The charges from this arrest were dismissed due to lack of evidence.
In November 1982, Amos Jones, together with other plaintiffs, filed a new $4 million class action lawsuit. The suit alleged police brutality, excessive force, among other allegations that Canton Police Officers were involved in soliciting sexual favors from, mostly, minority women. The suit also stated that although the charges from Amos’ second arrest were dismissed, Amos was asked to sign a statement agreeing that he would not sue the city for that arrest.
The class action suit alleges that Amos was denied due process of law and equal protection during the arrest, as well as during his arraignment, trial, and sentencing. It also alleges that during his arraignment, his rights were not explained to him and he was not allowed to have an attorney present.
Officers Koch and Malone were suspended from the department in January 1982, eight months after the initial arrest, and subsequently fired by Canton Safety Director, Frank Burnosky. Both officers appealed their dismissals to the 5th District Court of Appeals. No follow-up information regarding their appeal could be found at the time of this post.
Amos Jones settled outside of court for just $15,000 in 1984. This payment was covered by insurance according to the Canton Law Department.
People need to know what the Canton Police Department did to Amos Jones in 1981. It’s all a part of a violent and racist pattern of behavior within that department. A pattern that affects the community still today. Amos Jones’ story was incredibly upsetting to me. Not only because he is a human being that did not at all deserve what they did to him; but because in 1981, my Black father would’ve been around the same age as Amos. Seeing people that look like your loved ones be brutalized over and over again is traumatizing. It really does something different to your body’s fight or flight response.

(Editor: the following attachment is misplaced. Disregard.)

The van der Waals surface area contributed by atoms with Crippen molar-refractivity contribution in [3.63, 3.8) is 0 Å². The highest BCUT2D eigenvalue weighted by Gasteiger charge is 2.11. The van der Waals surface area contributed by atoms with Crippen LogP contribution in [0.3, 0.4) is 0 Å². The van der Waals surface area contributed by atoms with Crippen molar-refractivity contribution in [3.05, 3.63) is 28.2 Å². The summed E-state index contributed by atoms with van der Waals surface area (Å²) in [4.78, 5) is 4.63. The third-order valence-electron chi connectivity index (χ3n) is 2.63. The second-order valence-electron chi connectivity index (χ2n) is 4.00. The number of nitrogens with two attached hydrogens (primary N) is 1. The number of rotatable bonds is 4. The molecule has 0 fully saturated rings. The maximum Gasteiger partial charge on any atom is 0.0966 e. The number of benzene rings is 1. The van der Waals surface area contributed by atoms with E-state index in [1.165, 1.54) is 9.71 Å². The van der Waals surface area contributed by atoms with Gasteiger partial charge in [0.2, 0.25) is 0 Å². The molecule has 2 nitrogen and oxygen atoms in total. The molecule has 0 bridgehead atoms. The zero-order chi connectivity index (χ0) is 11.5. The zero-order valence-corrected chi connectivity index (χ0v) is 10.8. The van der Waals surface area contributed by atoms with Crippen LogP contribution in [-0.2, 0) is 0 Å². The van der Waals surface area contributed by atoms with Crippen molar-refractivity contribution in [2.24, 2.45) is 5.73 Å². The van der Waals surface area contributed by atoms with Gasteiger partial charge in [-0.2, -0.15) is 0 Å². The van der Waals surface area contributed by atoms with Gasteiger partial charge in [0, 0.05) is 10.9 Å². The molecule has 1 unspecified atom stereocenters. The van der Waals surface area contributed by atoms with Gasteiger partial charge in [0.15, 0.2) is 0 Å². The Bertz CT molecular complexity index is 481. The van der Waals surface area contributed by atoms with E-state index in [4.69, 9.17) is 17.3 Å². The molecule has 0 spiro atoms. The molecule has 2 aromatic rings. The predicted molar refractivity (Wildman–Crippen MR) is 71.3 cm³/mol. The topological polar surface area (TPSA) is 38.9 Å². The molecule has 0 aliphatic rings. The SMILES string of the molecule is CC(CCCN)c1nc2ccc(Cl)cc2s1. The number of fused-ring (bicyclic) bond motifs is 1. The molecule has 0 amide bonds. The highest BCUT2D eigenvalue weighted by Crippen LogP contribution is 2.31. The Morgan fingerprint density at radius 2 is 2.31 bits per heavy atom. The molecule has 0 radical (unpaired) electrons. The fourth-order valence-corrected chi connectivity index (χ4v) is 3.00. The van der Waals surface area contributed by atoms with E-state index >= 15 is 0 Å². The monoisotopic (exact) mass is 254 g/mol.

I’m sure the Canton Police Department has long since forgotten about Amos Jones. But if my research of police brutality serves any purpose, it’s to ensure that YOU don’t forget about people like Amos Jones. I will never stop talking about this because it’s still happening today. It’s been over 40 years since they beat and stuffed Amos Jones into the trunk of their car like he was trash. Nothing has changed and until it does, I will keep talking about it. Never forget what the Canton Police Department did to Amos F. Jones and many others.
If you enjoyed this post, you might also enjoy these posts as well.
As a side note: I spent about 12 hours researching Amos Jones’ case. It takes time to find historical documentation of what occurred . Then it took another 2-3 hours to compile my research into a post for my readers. If you learned something from this post or feel compelled to support the work that I do, I’ll add my Cashapp and Venmo below if you’d like to leave me a tip or buy me a drink. Your support in my content is never expected, but always appreciated. A simple share of this post helps too! If you have any questions, feel free to contact me.
Sources: The Akron Beacon Journal